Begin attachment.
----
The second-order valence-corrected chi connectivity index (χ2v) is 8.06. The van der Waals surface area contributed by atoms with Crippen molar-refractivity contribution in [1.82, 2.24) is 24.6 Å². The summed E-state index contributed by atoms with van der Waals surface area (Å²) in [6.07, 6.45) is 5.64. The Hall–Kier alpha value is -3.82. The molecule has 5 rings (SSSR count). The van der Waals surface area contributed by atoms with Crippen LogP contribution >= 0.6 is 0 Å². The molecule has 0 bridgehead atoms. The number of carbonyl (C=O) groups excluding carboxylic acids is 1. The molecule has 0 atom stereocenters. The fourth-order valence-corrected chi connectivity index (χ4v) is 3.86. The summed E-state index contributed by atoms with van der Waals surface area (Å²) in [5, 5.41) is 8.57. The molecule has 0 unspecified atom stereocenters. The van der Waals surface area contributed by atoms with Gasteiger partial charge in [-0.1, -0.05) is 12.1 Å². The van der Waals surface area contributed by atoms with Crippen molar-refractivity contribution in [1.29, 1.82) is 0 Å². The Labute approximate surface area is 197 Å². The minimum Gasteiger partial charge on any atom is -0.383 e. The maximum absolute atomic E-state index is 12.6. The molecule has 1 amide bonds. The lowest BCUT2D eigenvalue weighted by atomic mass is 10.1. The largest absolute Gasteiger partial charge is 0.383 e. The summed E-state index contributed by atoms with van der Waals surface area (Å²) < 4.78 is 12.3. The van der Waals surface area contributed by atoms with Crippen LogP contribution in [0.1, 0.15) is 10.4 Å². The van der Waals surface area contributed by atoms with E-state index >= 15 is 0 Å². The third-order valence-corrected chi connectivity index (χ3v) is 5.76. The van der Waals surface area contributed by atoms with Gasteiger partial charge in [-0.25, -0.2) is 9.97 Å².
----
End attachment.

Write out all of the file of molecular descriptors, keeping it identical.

The second-order valence-corrected chi connectivity index (χ2v) is 8.06. The van der Waals surface area contributed by atoms with Crippen molar-refractivity contribution in [1.82, 2.24) is 24.6 Å². The summed E-state index contributed by atoms with van der Waals surface area (Å²) in [6.07, 6.45) is 5.64. The Hall–Kier alpha value is -3.82. The molecule has 5 rings (SSSR count). The van der Waals surface area contributed by atoms with Crippen LogP contribution >= 0.6 is 0 Å². The molecule has 0 bridgehead atoms. The number of carbonyl (C=O) groups excluding carboxylic acids is 1. The molecule has 0 atom stereocenters. The fourth-order valence-corrected chi connectivity index (χ4v) is 3.86. The summed E-state index contributed by atoms with van der Waals surface area (Å²) in [5, 5.41) is 8.57. The molecule has 0 unspecified atom stereocenters. The van der Waals surface area contributed by atoms with Gasteiger partial charge in [-0.1, -0.05) is 12.1 Å². The van der Waals surface area contributed by atoms with Crippen molar-refractivity contribution in [1.29, 1.82) is 0 Å². The Labute approximate surface area is 197 Å². The minimum Gasteiger partial charge on any atom is -0.383 e. The maximum absolute atomic E-state index is 12.6. The molecule has 1 amide bonds. The lowest BCUT2D eigenvalue weighted by atomic mass is 10.1. The largest absolute Gasteiger partial charge is 0.383 e. The summed E-state index contributed by atoms with van der Waals surface area (Å²) < 4.78 is 12.3. The van der Waals surface area contributed by atoms with Crippen LogP contribution in [0.1, 0.15) is 10.4 Å². The van der Waals surface area contributed by atoms with E-state index >= 15 is 0 Å². The third-order valence-corrected chi connectivity index (χ3v) is 5.76. The van der Waals surface area contributed by atoms with Gasteiger partial charge in [-0.25, -0.2) is 9.97 Å².